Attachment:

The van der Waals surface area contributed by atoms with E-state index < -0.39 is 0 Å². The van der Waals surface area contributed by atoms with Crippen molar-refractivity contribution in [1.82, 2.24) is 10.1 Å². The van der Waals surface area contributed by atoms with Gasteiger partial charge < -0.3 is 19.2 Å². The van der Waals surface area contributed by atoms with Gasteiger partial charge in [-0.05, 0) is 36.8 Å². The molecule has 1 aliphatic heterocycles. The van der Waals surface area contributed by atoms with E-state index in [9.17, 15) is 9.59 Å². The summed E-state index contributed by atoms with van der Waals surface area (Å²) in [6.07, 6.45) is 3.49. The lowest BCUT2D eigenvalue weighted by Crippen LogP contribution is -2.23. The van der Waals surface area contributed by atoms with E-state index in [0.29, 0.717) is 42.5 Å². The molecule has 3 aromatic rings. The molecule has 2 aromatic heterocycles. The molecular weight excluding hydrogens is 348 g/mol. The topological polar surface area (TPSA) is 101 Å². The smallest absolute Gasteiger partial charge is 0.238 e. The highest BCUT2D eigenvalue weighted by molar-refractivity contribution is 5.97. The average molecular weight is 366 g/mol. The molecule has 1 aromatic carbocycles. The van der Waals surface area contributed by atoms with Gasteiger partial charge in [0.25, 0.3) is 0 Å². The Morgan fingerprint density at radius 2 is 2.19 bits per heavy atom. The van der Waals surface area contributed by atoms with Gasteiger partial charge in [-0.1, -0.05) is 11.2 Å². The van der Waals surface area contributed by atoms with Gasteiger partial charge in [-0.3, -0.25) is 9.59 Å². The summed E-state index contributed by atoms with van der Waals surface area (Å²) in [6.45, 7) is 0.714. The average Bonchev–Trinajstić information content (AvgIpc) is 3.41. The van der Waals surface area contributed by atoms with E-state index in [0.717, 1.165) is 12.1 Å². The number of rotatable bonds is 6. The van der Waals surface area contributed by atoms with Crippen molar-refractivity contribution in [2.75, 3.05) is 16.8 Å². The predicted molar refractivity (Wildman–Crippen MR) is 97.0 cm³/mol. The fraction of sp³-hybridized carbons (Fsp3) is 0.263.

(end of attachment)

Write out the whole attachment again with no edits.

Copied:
The van der Waals surface area contributed by atoms with E-state index < -0.39 is 0 Å². The van der Waals surface area contributed by atoms with Crippen molar-refractivity contribution in [1.82, 2.24) is 10.1 Å². The van der Waals surface area contributed by atoms with Gasteiger partial charge < -0.3 is 19.2 Å². The van der Waals surface area contributed by atoms with Gasteiger partial charge in [-0.05, 0) is 36.8 Å². The molecule has 1 aliphatic heterocycles. The van der Waals surface area contributed by atoms with E-state index in [9.17, 15) is 9.59 Å². The summed E-state index contributed by atoms with van der Waals surface area (Å²) in [6.07, 6.45) is 3.49. The lowest BCUT2D eigenvalue weighted by Crippen LogP contribution is -2.23. The van der Waals surface area contributed by atoms with E-state index in [0.29, 0.717) is 42.5 Å². The molecule has 3 aromatic rings. The molecule has 2 aromatic heterocycles. The molecular weight excluding hydrogens is 348 g/mol. The topological polar surface area (TPSA) is 101 Å². The smallest absolute Gasteiger partial charge is 0.238 e. The highest BCUT2D eigenvalue weighted by molar-refractivity contribution is 5.97. The average molecular weight is 366 g/mol. The molecule has 1 aromatic carbocycles. The van der Waals surface area contributed by atoms with Gasteiger partial charge in [0.25, 0.3) is 0 Å². The Morgan fingerprint density at radius 2 is 2.19 bits per heavy atom. The van der Waals surface area contributed by atoms with Gasteiger partial charge in [-0.1, -0.05) is 11.2 Å². The van der Waals surface area contributed by atoms with Gasteiger partial charge in [-0.3, -0.25) is 9.59 Å². The summed E-state index contributed by atoms with van der Waals surface area (Å²) in [6.45, 7) is 0.714. The average Bonchev–Trinajstić information content (AvgIpc) is 3.41. The van der Waals surface area contributed by atoms with E-state index in [0.717, 1.165) is 12.1 Å². The number of rotatable bonds is 6. The van der Waals surface area contributed by atoms with Crippen molar-refractivity contribution in [2.75, 3.05) is 16.8 Å². The predicted molar refractivity (Wildman–Crippen MR) is 97.0 cm³/mol. The fraction of sp³-hybridized carbons (Fsp3) is 0.263.